Dave Robert’s ‘56 Corvette could was converted into a racecar by Chicago area Motor Sport Research in the early 1960s. It would live a life over time involving multiple owners and drivers, each attaining some level of success. When technology eventually caught up with it, it became a vintage racer and continued its winning ways. Roberts has recently returned the car to its original configuration to best celebrate its historic significance.

    Ken Mennella is a long time vintage competitor in his “tribute” ‘63 Corvette Grand Sport roadster. Equipped with a 600 horsepower, 400-inch Chevy small-block and TexRacing Super T-10 transmission, the car has been wining in SVRA Groups 5 & 10 for more than ten years. His car is a faithful reproduction of what was envisioned as an American car to beat Shelby’s Cobra and the fastest European racing cars. Its promise was short lived when GM enforced its anti-racing position.

    Externally Robert Gee’s ‘69 Corvette has all the pieces associated with the L88 endurance racing package – fender flares, fixed headlights under clear plastic covers and a vented and bubbled hood. It’s small-block powered and prepared to B/Production vintage standards with original brakes and stamped steel a-arms.

    Bob Lima’s big-block powered Corvette was formerly raced by Dick Kantrud. Like Gee’s car, it features styling cues from the famed Corvette endurance racers of the late-1960s,-early 1970s. Power comes from a big block Chevy with Edelbrock aluminum heads and a plethora of racing hardware. The raised headlights with clear covers reduced weight and complexity by eliminating the retracting mechanism. They also allowed improved airflow.

    Corvette racecars come in all forms from nearly showroom stock to purpose-built racers like Jeff Bernatovich’s entry. Originally built by Irv Hoerr, it combines a tube frame and look-alike fiberglass body panels, sharing precious little with its production counterparts. Some racers like this approach because instead of removing extraneous street components and beefing up cars that were never intended to withstand racetrack punishment, they are starting with a clean slate and incorporating only that what they need for speed and safety.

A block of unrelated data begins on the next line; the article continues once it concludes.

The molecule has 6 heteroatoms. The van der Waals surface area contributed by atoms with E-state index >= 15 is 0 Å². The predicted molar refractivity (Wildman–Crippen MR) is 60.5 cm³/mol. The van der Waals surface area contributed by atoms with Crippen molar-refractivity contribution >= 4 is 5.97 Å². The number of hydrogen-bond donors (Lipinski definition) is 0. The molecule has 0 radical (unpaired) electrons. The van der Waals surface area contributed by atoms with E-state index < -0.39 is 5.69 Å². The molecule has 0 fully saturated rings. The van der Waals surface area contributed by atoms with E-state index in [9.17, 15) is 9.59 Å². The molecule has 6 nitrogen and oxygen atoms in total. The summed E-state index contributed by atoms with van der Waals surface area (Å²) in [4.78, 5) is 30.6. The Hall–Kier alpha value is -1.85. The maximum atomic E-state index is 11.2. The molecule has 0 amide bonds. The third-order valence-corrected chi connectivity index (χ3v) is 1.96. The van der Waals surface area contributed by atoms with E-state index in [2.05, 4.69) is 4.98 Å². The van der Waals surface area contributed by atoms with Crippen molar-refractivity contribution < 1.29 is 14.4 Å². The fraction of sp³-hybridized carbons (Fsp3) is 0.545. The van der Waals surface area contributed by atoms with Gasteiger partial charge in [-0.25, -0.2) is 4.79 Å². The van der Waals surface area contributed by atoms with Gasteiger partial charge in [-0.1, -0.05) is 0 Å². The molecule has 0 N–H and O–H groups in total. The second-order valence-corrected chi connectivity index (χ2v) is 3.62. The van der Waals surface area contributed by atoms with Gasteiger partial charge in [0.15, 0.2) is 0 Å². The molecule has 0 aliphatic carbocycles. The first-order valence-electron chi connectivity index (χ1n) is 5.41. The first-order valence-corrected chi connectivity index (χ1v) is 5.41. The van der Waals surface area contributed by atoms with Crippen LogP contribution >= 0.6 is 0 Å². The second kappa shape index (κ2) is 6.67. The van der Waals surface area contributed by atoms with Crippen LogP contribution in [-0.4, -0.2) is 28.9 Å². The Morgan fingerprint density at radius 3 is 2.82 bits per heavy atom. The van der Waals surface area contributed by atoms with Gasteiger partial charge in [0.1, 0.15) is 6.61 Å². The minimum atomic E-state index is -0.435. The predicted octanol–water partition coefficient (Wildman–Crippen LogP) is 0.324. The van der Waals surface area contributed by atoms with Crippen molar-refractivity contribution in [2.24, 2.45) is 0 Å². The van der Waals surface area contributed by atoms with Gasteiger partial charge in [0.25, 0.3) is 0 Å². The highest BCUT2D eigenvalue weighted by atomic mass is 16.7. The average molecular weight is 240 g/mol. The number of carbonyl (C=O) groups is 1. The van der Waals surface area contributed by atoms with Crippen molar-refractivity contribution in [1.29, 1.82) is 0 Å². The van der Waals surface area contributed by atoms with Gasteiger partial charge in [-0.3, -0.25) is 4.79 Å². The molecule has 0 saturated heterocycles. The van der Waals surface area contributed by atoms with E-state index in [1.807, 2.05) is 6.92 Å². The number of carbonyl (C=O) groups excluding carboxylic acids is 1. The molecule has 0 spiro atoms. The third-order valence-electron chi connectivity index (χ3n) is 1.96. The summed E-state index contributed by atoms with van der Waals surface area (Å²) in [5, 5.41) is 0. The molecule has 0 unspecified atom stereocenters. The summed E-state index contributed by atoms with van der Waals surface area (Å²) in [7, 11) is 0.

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  • The Rescogs Guide to Winter Biking

    Riding a motorcycle in Winter happens for a variety of reasons. For some of us, the lack of a car or car license makes it a necessity. Scottie went through almost 20 years relying solely on two-wheeled transport, come rain, wind, sleet and snow. For others, it’s still worthwhile to avoid the endless traffic jams and the joys of public transport. But it isn’t all doom and gloom when the days get shorter, especially if you do it right.

    Good Reasons to Ride in Winter:

    • A dry, sunny Winter day is awesome. A dry, sunny Christmas day is even better, as most car drivers (And law enforcement operatives) seem to either be in front of the TV or in the pub. Which means empty roads away from town centres.
    • You’ll still be sharp come Spring, rather than spending the first couple of weeks getting used to being back on a bike.
    • You’ll also build up a good feeling of smug superiority over fair weather riders, and endless tales of Winter riding to bore them with when you speak to them.
    • Winter Hacks: A chance to pick up something different and cheap, and then abuse it.
    • Winter kit: It gets better, and cheaper every year.
    • You might have to be a bit more careful, but you’ll still get there faster without having to worry about traffic jams.